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Is the Dwyane Wade shooting guard era over for the Miami Heat?

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The dominant performance by point guard Goran Dragic for Slovenia could lead the Heat shifting to today’s faster paced game.

NBA: Phoenix Suns at Miami Heat Jasen Vinlove-USA TODAY Sports

This season could witness a change of the guards for the Miami Heat: from a shooting guard to a point guard led style, that is.

With All-Stars Dwyane Wade at shooting guard and Shaquille O'Neal at center, and then later LeBron James and Chris Bosh at forwards, Miami’s playbook marginalized the point guard position to a large extent. Goran Dragic‘s stellar play this summer may change that old-time strategy for the Heat this season.

The play of Stephen Curry, Russell Westbrook and James Harden has signaled a shift in the NBA back to the uptempo style used in the 1950’s NBA before the days of Wilt Chamberlain. The time may be ripe for Miami to evolve from its old-school floor-pounding half-court sets, where players stand around watching Hall of Famers perform their magic, to today’s dynamic full-court play of running the floor.

Even as a 21-year-old for Slovenia, running at half speed is not Goran Dragic’s modulus operandi.

Dragic often credits Steve Nash as teaching him how become a top point guard in the NBA.

Steve Nash praised Goran Dragic and Igor Kokoskov via Instagram.

Incidentally Igor Kokoskov was a coach for the Phoenix Suns for the seven seasons Dragic played there. Even how Goran got there is quite a story. Needing a replacement for Nash, the Suns paid $500,000 to secure Dragic from overseas, who also paid $1,000,000 of his own money for a buyout of his contract.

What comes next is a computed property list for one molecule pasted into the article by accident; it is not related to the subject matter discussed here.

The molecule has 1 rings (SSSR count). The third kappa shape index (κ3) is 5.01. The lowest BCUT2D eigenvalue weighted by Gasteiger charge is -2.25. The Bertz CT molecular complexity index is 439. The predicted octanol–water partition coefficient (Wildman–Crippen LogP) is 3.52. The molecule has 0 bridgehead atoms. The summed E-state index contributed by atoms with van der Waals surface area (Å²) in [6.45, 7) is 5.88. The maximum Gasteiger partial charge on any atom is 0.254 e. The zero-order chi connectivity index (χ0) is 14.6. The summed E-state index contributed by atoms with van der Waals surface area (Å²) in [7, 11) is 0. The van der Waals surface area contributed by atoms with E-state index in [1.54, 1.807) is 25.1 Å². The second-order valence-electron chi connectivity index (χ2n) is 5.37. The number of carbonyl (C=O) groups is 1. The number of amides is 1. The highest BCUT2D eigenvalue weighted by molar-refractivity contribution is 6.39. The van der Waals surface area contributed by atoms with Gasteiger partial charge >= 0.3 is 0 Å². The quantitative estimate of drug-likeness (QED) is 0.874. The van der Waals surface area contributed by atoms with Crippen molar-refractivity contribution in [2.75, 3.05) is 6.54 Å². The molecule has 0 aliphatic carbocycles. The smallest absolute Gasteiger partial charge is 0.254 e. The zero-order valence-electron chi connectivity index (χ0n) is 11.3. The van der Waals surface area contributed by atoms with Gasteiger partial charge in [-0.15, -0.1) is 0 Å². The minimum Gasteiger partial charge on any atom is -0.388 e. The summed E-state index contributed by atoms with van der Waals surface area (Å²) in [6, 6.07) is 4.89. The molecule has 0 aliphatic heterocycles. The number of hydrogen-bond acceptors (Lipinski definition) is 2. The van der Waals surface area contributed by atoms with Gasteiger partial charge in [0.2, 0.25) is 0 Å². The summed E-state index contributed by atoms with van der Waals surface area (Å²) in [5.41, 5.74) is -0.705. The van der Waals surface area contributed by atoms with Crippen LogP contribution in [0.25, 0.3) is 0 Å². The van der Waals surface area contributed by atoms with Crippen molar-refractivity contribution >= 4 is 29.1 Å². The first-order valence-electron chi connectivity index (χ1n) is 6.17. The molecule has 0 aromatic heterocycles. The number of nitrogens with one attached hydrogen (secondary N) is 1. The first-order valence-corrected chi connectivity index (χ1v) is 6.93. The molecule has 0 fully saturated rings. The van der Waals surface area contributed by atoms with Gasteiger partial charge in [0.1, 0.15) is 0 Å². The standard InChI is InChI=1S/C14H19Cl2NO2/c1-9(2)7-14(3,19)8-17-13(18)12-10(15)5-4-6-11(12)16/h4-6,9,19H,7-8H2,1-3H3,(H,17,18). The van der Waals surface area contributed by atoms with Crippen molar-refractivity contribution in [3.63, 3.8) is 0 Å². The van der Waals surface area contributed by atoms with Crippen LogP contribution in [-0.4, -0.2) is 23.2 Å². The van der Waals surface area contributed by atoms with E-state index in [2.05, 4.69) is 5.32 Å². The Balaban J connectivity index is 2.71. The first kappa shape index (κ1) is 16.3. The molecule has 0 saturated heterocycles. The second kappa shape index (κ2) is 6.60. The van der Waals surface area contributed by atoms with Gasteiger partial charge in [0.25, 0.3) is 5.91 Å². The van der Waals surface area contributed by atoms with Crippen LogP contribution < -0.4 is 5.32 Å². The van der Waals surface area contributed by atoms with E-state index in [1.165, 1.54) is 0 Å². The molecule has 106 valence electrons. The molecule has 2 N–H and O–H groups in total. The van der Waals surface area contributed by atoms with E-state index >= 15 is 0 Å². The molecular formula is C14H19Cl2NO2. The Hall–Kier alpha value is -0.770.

The San Antonio Spurs selected Dragic in the second round (45th overall) and traded his rights to the Suns.

The newspaper[Arizona Republic] reported that Dragic has agreed to buy out his contract with Tau Ceramica of the Spanish League and must pay nearly three-fourths of his rookie salary to do so. Duffy said that the Suns will pay $500,000 toward the buyout, with Dragic picking up the remaining $1 million.

The new 2-way contracts give the Miami Heat some flexibility in bringing up point guards to rest Dragic, for up 45 days twice during a season, if need be. The advantage lies in not having to cut anyone from the 15 man roster, while the call-up from the G-League plays with the Heat.

The era of the point guard may have reached South Beach, long after its the emergence with the point-guard fueled Golden State Warriors. The question remains whether this fast pace is for real, or will the Heat eventually revert to their roots of using Alonzo Mourning and Dwyane Wade half-court sets.